With the recodification of the pre-2015 regulatory text, the Final Rule also eliminates the patchwork of applicability of the 2015 Rule that resulted from litigation in numerous courts around the United States. The 2015 Rule applied in only 22 states because several federal district courts had enjoined its applicability pending the outcome of litigation.
The agencies released the proposed rule for the next step, Step Two, to revise the definition of “waters of the United States” on December 11, 2018. The proposed rule stated that “the phrase ‘the waters of the United States’ [would] encompass relatively permanent flowing and standing waterbodies that are traditional navigable waters in their own right or that have a specific connection to traditional navigable waters, as well as wetlands abutting or having a direct hydrologic surface connection to those waters.” Over 600,000 comments were submitted during the public comment period, which closed April 15, 2019.
(2) Endangered Species Act Regulatory Rollback
On August 12, 2019, the U.S. Fish and Wildlife Service (FWS) and National Marine Fisheries Service (NMFS) announced a series of three rules applicable to section 4 and 7 of the Endangered Species Act (ESA). Section 4, among other things, deals with adding species to or removing species from the Act’s protections and designating critical habitat, while section 7 addresses consultations with federal agencies. The rules were published in the Federal Register on August 27, 2019, and became effective September 26, 2019.
One rule, found at 84 Fed. Reg. 45,020, revises regulations for listing species and designating critical habitat. This rule revision comes in the wake of the 2018 U.S. Supreme Court case Weyerhaeuser v. Fish and Wildlife Service, 139 S Ct. 361 (aka, the “frog case”). In Weyerhaeuser, a unanimous Supreme Court decided that “critical habitat” must be habitable and that the FWS’s cost-benefits analysis is susceptible to judicial review. The habitat rule added a requirement that “an unoccupied area must have one or more of the physical or biological features essential to the conservation of the species in order to be considered as potential critical habitat.”
Another rule, found at 84 Fed. Reg. 44753, revises the regulations for prohibitions or protections for species listed at threatened. The default position of the FWS has been that most of the protections given to endangered species were extended to threatened species. This rule does away with that practice and requires the FWS to determine which protections are appropriate for threatened species. This does not affect species currently listed as threatened, but will apply to species listed after September 26, 2019.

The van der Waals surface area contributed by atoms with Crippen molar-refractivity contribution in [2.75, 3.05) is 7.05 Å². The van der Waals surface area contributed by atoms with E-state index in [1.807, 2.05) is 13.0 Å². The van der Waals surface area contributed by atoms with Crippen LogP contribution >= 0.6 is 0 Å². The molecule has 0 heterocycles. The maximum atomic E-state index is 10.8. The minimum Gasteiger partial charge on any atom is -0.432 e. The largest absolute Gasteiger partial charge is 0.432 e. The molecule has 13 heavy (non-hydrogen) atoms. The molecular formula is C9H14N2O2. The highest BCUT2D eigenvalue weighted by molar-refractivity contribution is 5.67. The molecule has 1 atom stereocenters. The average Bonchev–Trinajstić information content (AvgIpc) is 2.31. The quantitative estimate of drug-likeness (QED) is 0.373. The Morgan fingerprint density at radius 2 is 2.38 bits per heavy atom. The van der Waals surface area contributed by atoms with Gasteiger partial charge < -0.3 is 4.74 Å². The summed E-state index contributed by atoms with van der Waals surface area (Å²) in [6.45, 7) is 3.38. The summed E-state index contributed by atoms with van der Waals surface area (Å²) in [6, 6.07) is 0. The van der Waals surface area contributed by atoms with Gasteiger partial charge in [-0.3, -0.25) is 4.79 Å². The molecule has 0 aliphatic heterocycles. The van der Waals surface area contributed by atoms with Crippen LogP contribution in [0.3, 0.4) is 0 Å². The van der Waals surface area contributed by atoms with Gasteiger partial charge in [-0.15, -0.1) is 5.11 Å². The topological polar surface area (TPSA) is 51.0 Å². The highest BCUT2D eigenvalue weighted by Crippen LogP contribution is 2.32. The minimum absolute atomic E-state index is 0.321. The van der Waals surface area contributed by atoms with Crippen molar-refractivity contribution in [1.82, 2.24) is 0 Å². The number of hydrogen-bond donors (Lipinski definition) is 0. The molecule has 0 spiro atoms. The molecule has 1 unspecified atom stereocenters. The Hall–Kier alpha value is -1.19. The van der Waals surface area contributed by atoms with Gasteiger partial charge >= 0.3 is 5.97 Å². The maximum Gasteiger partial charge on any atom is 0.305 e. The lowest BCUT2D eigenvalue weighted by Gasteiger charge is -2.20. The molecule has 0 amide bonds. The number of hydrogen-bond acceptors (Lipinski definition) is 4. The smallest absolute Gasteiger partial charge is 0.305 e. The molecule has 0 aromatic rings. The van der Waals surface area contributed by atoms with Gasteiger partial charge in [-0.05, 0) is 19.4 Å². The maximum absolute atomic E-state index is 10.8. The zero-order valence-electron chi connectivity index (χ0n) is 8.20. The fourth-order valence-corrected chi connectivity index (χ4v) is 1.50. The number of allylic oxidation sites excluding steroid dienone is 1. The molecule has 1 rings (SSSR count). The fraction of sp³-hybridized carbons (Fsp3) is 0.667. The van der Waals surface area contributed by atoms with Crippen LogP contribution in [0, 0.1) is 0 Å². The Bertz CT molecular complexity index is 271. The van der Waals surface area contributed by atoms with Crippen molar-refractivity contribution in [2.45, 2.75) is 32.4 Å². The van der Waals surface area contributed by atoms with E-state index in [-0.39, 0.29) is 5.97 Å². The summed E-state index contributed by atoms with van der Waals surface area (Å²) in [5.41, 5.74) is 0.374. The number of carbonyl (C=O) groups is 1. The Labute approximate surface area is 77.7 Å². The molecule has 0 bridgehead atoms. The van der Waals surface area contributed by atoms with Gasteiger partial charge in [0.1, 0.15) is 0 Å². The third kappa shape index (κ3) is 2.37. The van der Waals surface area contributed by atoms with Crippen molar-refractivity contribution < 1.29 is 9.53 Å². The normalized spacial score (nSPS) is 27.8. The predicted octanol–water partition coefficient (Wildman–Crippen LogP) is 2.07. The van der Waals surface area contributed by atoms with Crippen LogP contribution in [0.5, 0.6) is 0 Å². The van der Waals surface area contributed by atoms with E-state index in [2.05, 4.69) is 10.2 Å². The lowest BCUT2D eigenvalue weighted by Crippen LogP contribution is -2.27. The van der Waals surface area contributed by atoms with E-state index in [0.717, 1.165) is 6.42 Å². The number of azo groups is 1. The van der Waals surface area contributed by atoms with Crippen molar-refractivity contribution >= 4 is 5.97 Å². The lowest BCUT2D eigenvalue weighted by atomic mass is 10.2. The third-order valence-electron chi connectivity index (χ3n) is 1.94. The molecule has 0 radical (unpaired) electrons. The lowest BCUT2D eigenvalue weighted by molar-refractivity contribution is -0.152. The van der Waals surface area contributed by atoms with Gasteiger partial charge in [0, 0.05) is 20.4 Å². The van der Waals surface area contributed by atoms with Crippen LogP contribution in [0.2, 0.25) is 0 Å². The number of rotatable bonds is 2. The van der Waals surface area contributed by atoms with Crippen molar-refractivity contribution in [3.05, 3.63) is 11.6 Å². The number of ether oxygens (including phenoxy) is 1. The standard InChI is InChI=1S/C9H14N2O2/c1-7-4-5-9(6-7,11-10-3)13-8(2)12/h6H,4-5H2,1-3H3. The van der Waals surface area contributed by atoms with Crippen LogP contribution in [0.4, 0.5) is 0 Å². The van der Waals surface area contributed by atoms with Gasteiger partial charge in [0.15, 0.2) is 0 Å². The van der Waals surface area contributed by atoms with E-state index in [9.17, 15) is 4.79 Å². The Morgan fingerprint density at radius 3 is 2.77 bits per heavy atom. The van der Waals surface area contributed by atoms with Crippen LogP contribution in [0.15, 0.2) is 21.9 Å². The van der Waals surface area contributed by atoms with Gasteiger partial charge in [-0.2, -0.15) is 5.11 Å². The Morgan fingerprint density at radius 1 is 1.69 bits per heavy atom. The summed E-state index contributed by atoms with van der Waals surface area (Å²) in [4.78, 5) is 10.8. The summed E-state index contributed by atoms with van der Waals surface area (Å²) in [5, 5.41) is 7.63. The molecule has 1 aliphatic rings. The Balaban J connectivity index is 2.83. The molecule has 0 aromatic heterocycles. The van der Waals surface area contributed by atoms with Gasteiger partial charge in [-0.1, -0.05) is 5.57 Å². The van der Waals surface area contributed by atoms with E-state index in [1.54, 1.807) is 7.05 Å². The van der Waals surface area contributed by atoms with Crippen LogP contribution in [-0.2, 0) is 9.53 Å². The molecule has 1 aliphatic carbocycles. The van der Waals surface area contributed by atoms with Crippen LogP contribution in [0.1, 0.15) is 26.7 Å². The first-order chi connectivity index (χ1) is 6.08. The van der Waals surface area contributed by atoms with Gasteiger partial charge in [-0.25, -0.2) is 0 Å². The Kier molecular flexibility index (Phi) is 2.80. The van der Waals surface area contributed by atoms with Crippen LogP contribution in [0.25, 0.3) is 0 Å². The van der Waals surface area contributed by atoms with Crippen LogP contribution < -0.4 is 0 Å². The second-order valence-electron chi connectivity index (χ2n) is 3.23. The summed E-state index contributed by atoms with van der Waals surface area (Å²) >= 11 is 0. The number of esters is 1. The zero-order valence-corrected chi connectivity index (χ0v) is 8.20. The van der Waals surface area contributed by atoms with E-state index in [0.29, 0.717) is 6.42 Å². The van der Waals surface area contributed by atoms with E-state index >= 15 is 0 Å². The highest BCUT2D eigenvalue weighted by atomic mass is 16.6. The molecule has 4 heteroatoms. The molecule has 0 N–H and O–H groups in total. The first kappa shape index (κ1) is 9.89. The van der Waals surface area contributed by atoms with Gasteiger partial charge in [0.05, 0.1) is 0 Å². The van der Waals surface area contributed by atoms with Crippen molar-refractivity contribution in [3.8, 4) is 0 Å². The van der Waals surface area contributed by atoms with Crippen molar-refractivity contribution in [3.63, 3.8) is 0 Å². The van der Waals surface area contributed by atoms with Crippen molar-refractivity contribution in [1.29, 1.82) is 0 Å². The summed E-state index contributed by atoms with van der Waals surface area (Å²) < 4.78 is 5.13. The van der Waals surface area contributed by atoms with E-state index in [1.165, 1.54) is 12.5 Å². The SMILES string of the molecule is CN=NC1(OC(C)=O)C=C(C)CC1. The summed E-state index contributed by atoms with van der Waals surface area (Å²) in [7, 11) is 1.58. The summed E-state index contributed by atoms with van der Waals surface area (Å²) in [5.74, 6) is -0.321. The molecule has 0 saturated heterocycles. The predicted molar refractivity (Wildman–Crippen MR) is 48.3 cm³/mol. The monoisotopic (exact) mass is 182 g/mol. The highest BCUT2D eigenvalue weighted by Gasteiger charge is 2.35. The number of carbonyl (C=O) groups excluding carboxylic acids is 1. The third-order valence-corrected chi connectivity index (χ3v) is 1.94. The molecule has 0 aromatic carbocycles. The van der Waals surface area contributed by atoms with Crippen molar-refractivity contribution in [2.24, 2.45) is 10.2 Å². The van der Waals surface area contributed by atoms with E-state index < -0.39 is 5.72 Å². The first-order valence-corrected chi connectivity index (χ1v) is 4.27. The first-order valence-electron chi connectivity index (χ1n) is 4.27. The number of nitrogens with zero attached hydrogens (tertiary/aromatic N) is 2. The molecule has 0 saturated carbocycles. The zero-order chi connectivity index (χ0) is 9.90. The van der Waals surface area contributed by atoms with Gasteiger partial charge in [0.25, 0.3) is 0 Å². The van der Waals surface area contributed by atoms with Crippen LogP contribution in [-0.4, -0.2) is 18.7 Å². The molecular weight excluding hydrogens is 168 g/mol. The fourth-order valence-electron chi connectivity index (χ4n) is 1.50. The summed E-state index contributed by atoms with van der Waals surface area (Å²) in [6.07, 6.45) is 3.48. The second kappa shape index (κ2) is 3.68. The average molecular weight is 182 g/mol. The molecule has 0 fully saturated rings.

The third rule, found at 84 Fed. Reg. 44,976, revises regulations for interagency cooperation. Under the ESA, if an agency is carrying out an action that may affect a listed or threatened species, there must be “informal consultation” with FWS or NMFS. If the action is likely to adversely affect such a species, there must be a “formal consultation” with FWS or NMFS. The new regulations are intended to make the consultation process more efficient and consistent. One such revision is setting a 60-day deadline for “informal consultations” after such review is requested. The rule also revises the definition of “destruction or adverse modification,” “effects of the action,” and “environmental baseline” that will impact how the Agencies determine how to evaluated the impact of the current agency’s action.
(3) California Moves to Ban Pesticide Chlorpyrifos after EPA Declines
In the wake of a lawsuit filed by Earthjustice against the EPA for its refusal to ban the use of the pesticide chlorpyrifos, the California Environmental Protection Agency (CalEPA) officially announced the Department of Pesticide Regulation (DPR) will begin actions to ban the use of this pesticide in California. This action does not come as a surprise in the state after chlorpyrifos was listed as a “toxic air contaminant” in April.
The process of banning the use of the pesticide is expected to take two years as the state agencies will be working to identify safer alternatives. The DPR’s interim restrictions from November 2018 will remain in place and include a ban on aerial spraying, quarter-mile buffer zones, and limiting use to crop-pest combinations that lack alternatives. California has dedicated $5.7 million to fund safer alternatives during the transition. The DPR formed the Alternatives to Chlorpyrifos Work Group, which includes leaders and experts from agriculture, California universities, environmental justice groups, farmworker health and safety organizations, and pesticide manufacturers, begins its work in identify viable alternatives.